The ROG Phone 7 Ultimate also excels when it comes to audio.

I’ve been using the Bang Olufsen Beoplay EQ and the NuraTrue Pro earbuds with the phone and music sounds fantastic. Masses of bass, huge presence, and crystal clear definition. Pair the cracking audio with the stunning screen, and you’ve got a superb all-around multimedia phone. If you also watch video and listen to music on your phone a lot, in addition to playing games often, then the ROG Phone 7 Ultimate is a great choice.

Asus ROG Phone 7 Ultimate: camera

No one will be — or at least they shouldn’t be — buying the ROG Phone 7 Ultimate solely for its camera. However, you won’t be disappointed by its performance, as despite this being a gaming phone and not a camera phone, the camera does a good job.

There are three cameras on the back, with a 50-megapixel Sony IMX766 camera leading the pack, joined by a 13MP wide-angle and a 5MP macro camera. There are also plenty of different modes to play with, including a macro mode, night mode, a light trail mode, and even 8K resolution video recording at 24 frames-per-second.

Daytime photos are filled with natural colors, the HDR effect is strong enough that your pictures have that instantly shareable look, and the 2x zoom returns surprisingly good-quality images. There’s not much consistency between the main and wide-angle camera, but this isn’t a problem specific to the ROG Phone 7, so it can be forgiven on a phone where the camera is not the FOCUS … if you’ll forgive the pun.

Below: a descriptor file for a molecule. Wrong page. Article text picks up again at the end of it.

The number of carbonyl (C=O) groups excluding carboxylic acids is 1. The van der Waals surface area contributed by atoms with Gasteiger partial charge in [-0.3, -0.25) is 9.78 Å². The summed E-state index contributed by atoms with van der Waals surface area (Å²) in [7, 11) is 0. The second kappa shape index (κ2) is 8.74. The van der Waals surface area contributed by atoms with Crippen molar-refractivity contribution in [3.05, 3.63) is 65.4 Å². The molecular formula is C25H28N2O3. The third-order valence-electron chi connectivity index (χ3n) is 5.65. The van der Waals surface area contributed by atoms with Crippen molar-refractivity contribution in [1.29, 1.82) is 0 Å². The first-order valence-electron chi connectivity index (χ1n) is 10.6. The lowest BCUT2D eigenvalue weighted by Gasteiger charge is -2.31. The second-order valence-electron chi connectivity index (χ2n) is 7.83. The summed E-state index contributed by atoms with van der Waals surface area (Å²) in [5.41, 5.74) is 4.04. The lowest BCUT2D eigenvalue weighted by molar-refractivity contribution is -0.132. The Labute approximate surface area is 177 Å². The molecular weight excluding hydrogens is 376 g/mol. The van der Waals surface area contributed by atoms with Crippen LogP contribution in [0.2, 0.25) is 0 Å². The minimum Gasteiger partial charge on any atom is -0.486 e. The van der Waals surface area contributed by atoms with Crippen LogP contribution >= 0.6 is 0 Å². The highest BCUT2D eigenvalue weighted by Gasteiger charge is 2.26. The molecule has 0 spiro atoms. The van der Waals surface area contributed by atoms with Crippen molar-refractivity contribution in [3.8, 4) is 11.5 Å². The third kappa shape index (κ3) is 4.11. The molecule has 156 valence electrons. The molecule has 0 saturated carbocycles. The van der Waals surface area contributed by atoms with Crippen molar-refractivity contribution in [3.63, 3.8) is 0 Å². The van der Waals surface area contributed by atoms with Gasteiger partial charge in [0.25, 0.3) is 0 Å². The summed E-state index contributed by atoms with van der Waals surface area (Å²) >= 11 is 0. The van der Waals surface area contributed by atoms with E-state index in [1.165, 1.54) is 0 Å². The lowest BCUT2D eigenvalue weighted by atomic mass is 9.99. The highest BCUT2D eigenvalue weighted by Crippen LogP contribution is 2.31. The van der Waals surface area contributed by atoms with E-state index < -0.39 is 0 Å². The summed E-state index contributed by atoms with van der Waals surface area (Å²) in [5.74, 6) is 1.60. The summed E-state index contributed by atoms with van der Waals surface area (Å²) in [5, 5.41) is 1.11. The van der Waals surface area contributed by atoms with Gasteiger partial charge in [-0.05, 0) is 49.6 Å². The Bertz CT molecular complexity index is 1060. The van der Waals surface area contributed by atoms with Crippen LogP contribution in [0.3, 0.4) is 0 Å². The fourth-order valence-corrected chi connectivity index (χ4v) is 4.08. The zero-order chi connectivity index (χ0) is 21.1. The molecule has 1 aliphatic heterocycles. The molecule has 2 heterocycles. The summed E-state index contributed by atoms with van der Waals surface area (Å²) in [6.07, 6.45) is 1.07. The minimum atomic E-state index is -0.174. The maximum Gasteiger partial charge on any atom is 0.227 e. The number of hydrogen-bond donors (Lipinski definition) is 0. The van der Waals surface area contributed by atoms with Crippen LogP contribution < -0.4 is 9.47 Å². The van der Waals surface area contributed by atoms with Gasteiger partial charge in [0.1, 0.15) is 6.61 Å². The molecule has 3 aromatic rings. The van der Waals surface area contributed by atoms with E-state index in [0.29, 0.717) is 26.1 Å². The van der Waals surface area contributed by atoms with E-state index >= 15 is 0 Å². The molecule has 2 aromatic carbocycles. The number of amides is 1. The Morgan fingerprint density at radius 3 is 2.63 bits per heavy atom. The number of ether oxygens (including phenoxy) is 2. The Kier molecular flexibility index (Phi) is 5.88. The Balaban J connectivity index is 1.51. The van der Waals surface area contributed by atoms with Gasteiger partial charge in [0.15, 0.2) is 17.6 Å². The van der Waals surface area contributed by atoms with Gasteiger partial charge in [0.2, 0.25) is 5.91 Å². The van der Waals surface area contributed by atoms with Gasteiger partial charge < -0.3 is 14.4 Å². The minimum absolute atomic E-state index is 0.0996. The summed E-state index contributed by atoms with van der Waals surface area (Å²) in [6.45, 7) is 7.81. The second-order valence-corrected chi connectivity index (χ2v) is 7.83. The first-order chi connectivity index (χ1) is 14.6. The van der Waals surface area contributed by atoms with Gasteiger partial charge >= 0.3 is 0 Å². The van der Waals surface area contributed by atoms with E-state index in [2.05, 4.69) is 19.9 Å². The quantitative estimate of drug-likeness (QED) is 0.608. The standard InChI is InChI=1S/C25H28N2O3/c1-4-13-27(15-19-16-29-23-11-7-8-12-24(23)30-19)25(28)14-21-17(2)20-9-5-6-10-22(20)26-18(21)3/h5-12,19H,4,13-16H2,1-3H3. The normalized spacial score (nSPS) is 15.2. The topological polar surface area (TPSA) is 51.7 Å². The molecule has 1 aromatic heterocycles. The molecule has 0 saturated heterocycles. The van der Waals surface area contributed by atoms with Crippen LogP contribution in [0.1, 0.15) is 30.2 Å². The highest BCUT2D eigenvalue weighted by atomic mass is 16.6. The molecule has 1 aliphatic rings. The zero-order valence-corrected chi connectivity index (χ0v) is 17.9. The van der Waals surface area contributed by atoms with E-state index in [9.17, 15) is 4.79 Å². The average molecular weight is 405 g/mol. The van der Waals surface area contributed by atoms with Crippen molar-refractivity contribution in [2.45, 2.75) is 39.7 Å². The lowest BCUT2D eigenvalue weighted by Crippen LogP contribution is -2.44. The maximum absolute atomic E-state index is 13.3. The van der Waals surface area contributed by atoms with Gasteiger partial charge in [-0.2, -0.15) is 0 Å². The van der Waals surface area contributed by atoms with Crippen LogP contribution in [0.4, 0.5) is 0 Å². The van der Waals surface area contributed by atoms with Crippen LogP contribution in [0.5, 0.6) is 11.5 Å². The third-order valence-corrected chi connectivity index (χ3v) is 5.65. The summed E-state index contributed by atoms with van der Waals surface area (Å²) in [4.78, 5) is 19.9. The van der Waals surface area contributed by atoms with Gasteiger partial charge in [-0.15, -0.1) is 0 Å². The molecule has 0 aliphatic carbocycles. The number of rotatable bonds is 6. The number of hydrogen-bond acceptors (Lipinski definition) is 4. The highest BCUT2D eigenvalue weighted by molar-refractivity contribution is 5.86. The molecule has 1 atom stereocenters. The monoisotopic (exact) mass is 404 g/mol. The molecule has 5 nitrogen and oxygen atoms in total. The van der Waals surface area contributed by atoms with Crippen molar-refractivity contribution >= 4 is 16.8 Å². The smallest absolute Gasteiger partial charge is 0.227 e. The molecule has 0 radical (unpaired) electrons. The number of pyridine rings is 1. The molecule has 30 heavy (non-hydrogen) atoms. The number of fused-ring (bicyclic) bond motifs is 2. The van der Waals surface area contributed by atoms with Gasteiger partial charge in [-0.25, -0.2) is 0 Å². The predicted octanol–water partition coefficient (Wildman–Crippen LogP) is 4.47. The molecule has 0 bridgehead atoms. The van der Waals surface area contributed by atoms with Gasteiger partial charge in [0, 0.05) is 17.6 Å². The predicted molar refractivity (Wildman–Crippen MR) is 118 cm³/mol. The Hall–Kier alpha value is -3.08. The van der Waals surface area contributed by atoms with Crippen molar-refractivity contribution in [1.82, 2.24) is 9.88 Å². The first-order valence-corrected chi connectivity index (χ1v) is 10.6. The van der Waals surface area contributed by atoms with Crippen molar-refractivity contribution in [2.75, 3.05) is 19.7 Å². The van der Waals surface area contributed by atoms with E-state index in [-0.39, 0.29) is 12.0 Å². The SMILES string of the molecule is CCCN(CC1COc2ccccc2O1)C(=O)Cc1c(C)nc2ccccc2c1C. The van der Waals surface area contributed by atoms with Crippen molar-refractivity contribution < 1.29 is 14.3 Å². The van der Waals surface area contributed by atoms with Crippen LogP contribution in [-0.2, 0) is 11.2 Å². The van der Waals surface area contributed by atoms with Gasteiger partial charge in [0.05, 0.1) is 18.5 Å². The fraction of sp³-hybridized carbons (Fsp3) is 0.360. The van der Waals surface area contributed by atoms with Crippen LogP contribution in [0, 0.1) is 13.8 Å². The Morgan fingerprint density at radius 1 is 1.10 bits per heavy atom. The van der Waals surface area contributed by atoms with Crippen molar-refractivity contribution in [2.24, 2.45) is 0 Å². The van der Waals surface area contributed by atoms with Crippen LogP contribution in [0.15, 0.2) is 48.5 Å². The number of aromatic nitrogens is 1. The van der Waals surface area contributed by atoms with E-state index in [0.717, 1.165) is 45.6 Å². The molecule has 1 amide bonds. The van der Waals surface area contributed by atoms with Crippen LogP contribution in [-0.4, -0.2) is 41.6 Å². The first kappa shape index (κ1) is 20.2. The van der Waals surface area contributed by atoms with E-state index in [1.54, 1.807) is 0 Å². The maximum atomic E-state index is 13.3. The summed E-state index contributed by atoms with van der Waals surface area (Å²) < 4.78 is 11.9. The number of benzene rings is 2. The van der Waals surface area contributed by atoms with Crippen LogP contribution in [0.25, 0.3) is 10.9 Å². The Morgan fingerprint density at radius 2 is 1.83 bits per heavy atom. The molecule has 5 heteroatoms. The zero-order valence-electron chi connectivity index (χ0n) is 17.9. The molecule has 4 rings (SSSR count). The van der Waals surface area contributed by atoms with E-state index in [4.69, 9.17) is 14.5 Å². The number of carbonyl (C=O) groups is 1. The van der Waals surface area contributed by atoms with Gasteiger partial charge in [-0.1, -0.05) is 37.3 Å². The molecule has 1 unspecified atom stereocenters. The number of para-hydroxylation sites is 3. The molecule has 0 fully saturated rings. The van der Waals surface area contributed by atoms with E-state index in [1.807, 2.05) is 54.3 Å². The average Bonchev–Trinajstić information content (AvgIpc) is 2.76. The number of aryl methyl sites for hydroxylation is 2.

The Asus ROG Phone 7 Ultimate is a battery superstar. The combination of the Snapdragon 8 Gen 2 processor and 6,000mAh cell works perfectly, with the chip’s efficiency making the most out of the sheer power of the battery. Use the phone lightly, with around two hours of screen time, and it’ll still be above 70% at the end of the day. But it’s even more impressive when you push it hard.

On a six-hour screen time day, starting at 8:00 a.m. with a mix of GPS, video calls, games, and app use, it ended with 36% remaining at 1:00 a.m. This is superb performance, and outside of gaming deliberately until the battery’s flat, the ROG Phone 7 Ultimate’s battery will last you a true, very full day of use without any problem.

The Asus ROG Phone 7 Ultimate is a battery superstar.